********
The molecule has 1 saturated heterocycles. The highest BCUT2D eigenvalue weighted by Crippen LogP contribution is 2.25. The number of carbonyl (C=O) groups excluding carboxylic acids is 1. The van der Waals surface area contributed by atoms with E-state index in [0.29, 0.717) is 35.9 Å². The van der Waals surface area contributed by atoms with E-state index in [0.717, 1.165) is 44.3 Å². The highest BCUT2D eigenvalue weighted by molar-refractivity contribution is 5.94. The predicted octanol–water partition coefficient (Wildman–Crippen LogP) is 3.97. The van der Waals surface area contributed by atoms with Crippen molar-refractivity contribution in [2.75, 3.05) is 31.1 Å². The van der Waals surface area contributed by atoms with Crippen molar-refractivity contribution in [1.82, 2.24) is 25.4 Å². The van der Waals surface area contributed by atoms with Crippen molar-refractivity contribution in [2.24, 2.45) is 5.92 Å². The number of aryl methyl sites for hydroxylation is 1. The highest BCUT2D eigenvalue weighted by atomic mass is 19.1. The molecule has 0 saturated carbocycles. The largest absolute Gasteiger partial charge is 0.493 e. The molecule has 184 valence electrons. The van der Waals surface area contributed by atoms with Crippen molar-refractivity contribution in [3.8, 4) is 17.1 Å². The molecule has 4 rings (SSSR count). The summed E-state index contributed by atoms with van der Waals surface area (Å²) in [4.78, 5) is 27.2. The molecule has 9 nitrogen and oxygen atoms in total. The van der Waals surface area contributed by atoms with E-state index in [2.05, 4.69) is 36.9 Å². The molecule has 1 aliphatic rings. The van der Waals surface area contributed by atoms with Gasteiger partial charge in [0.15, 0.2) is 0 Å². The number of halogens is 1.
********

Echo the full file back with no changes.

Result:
The molecule has 1 saturated heterocycles. The highest BCUT2D eigenvalue weighted by Crippen LogP contribution is 2.25. The number of carbonyl (C=O) groups excluding carboxylic acids is 1. The van der Waals surface area contributed by atoms with E-state index in [0.29, 0.717) is 35.9 Å². The van der Waals surface area contributed by atoms with E-state index in [0.717, 1.165) is 44.3 Å². The highest BCUT2D eigenvalue weighted by molar-refractivity contribution is 5.94. The predicted octanol–water partition coefficient (Wildman–Crippen LogP) is 3.97. The van der Waals surface area contributed by atoms with Crippen molar-refractivity contribution in [2.75, 3.05) is 31.1 Å². The van der Waals surface area contributed by atoms with Crippen molar-refractivity contribution in [1.82, 2.24) is 25.4 Å². The van der Waals surface area contributed by atoms with Crippen molar-refractivity contribution in [2.24, 2.45) is 5.92 Å². The number of aryl methyl sites for hydroxylation is 1. The highest BCUT2D eigenvalue weighted by atomic mass is 19.1. The molecule has 0 saturated carbocycles. The largest absolute Gasteiger partial charge is 0.493 e. The molecule has 184 valence electrons. The van der Waals surface area contributed by atoms with Crippen molar-refractivity contribution in [3.8, 4) is 17.1 Å². The molecule has 4 rings (SSSR count). The summed E-state index contributed by atoms with van der Waals surface area (Å²) in [4.78, 5) is 27.2. The molecule has 9 nitrogen and oxygen atoms in total. The van der Waals surface area contributed by atoms with E-state index in [2.05, 4.69) is 36.9 Å². The molecule has 1 aliphatic rings. The van der Waals surface area contributed by atoms with Gasteiger partial charge in [0.15, 0.2) is 0 Å². The number of halogens is 1.